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Cigarette manufacturer RJ Reynolds has been slapped with a $23.6 billion jury verdict, with more than 99 percent of the vast sum made up by punitive damages.
Putting it mildly, juries' love affair with tobacco companies has cooled in the last few decades, but it's still surprising to see a jury want to punish RJ Reynolds Tobacco Company this much. Plaintiff's attorney Willie Gary told the Pensacola News Journal that jurors "wanted to make a difference" after hearing how RJ Reynolds and others "lied and failed to disclose information that could have saved lives."
We certainly aren't blowing smoke; here are five things to know about this huge verdict against RJ Reynolds:
This case was brought by the widow of a chain smoker who died in 1996 of lung cancer. Cynthia Robinson accused RJ Reynolds of willfully concealing health warnings about its products that allegedly caused her husband's death. The News Journal reports that a jury found RJ Reynolds to have been negligent in informing Robinson's late husband that "smoking causes lung cancer and that nicotine is addictive."
Although the vast majority of the damages are punitive, the jury did award Robinson $7.3 million in compensatory damages for the loss of her husband. These likely included loss of consortium, financial support, and any medical bills and expenses related to her husband's death.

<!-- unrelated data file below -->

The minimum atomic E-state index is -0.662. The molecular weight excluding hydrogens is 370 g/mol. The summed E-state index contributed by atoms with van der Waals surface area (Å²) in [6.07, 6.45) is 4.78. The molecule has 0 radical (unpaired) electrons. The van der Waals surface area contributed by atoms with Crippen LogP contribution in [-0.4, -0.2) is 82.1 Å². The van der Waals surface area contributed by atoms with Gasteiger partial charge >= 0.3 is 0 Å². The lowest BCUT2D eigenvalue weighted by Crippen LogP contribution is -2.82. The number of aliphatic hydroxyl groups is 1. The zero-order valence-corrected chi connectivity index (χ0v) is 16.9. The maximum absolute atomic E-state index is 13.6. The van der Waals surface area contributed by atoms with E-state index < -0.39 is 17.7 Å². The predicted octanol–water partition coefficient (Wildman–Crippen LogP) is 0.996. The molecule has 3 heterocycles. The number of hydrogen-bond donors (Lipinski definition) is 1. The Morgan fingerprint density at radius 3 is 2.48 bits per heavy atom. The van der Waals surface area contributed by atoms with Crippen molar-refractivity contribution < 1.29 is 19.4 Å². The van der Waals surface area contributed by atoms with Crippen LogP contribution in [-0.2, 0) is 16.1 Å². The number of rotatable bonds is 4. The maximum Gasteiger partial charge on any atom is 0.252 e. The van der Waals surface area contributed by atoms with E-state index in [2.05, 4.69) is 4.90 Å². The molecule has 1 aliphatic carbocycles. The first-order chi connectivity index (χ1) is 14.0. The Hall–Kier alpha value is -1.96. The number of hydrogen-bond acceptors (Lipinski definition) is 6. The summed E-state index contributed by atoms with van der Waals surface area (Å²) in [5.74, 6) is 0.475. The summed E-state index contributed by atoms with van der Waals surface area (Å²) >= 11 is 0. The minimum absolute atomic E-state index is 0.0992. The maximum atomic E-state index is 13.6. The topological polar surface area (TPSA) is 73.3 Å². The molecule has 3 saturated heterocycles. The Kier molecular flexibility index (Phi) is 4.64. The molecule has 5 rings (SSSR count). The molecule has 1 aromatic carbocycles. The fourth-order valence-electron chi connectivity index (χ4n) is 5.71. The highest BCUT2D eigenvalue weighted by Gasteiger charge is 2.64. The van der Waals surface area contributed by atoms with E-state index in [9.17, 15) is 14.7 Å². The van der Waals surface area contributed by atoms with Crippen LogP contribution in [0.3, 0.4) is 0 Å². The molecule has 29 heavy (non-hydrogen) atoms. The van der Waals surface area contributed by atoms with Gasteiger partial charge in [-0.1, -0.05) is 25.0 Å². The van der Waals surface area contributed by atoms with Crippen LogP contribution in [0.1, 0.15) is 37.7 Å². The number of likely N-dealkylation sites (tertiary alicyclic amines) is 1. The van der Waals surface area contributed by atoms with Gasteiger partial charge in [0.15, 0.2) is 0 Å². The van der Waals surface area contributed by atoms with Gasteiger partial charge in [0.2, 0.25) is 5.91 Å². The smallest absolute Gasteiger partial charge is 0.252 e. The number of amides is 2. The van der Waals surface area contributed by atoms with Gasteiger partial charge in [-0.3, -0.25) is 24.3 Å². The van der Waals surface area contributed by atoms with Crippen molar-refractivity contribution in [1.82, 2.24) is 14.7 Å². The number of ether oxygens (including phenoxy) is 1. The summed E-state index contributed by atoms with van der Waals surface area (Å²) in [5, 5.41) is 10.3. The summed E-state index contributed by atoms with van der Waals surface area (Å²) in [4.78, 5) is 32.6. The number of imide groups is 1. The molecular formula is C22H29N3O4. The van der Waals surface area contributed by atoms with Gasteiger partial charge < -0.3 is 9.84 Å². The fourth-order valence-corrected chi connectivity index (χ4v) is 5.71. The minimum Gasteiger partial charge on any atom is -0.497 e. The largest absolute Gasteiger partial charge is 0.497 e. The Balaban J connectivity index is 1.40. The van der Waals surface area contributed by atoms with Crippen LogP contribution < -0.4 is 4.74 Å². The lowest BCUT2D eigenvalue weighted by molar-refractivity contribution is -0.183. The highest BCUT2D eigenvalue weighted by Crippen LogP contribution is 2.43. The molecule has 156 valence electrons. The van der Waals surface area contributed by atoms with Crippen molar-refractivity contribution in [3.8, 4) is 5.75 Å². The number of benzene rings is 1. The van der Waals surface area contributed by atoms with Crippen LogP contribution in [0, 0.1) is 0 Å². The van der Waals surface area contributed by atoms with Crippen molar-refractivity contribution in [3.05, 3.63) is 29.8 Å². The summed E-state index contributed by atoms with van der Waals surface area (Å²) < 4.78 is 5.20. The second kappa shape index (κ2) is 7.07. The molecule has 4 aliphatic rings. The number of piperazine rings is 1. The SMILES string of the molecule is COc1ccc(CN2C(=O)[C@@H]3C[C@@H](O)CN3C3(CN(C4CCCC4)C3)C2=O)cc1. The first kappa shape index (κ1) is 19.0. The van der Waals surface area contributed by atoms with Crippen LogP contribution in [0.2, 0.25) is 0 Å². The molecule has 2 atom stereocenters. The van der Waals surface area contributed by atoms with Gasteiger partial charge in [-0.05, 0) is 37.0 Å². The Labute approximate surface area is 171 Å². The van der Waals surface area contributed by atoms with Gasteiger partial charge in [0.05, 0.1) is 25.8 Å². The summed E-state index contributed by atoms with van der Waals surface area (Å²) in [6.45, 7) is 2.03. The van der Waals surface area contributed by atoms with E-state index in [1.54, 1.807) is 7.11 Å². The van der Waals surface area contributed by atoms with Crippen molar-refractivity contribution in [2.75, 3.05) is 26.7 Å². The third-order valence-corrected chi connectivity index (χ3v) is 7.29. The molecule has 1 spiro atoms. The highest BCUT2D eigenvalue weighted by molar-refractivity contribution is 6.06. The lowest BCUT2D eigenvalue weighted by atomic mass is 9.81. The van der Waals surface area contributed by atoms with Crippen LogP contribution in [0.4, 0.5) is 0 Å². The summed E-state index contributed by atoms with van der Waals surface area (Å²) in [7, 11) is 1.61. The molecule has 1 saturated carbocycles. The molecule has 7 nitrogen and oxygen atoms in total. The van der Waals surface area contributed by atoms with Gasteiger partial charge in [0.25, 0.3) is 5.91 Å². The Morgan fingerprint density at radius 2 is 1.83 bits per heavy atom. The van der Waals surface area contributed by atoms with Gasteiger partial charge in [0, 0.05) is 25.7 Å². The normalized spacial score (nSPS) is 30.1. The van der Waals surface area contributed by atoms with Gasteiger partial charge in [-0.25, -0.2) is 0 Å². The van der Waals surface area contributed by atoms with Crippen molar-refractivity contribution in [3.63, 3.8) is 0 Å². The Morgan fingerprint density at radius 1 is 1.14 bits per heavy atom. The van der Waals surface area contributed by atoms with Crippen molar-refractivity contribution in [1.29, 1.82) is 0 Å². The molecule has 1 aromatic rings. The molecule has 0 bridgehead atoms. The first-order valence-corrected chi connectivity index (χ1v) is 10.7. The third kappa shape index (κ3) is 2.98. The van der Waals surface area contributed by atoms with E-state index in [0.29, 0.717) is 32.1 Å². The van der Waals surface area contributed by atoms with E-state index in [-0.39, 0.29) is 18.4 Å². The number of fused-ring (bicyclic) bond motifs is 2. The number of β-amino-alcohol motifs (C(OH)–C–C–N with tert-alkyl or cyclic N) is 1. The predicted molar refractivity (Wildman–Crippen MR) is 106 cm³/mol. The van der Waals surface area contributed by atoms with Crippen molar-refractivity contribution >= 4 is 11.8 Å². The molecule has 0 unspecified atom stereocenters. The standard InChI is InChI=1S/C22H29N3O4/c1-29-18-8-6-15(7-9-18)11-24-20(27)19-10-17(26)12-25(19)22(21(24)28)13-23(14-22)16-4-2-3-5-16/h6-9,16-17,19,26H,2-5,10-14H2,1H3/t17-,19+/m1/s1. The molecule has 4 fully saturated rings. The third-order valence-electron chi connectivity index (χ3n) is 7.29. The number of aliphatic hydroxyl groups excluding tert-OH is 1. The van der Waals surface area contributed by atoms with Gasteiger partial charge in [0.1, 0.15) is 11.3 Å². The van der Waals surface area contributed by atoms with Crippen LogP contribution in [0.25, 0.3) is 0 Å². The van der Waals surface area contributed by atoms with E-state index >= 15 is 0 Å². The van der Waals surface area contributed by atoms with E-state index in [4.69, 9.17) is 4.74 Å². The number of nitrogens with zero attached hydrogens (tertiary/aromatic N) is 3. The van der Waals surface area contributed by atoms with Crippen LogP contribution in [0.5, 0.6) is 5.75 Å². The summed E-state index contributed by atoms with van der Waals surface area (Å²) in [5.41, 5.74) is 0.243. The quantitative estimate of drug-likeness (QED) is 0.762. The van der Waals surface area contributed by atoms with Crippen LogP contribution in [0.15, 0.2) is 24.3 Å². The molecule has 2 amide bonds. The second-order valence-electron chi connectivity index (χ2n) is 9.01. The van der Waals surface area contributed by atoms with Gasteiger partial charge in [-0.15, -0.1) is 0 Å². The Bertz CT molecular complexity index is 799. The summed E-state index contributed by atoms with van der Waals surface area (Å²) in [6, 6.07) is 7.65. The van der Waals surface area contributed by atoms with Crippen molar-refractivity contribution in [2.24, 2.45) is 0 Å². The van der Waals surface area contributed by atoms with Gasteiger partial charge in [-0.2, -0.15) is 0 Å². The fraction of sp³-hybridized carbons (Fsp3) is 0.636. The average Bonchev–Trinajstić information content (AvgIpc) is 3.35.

The cigarette company has vowed to fight the $23.6 billion award in punitive damages, calling it "grossly excessive and impermissible under state and constitutional law," reports National Public Radio. The U.S. Supreme Court has ruled that "grossly excessive" punitive damages awards violate the constitutional guarantee of due process.
There is no "magic number" that makes punitive damages "excessive." However, as recently as 2008, the Supreme Court applied its rules on punitive damages and cautioned against any award with more than a single digit ratio between punitive and compensatory damages. In the verdict against RJ Reynolds, the ratio of punitive to compensatory damages is 1,396 to 1.
Gary, the plaintiff's co-counsel, believes that "the lawsuit's goal was to stop tobacco companies from targeting young consumers with their ads," reports NPR. He seems assured that even if the punitive award is overturned, it would be "OK" if the suit saved lives.
In Robinson's case, jurors deliberated for 15 hours after a four-week trial, Consumerist reports. North Carolina-based RJ Reynolds is the nation's second-largest tobacco company.
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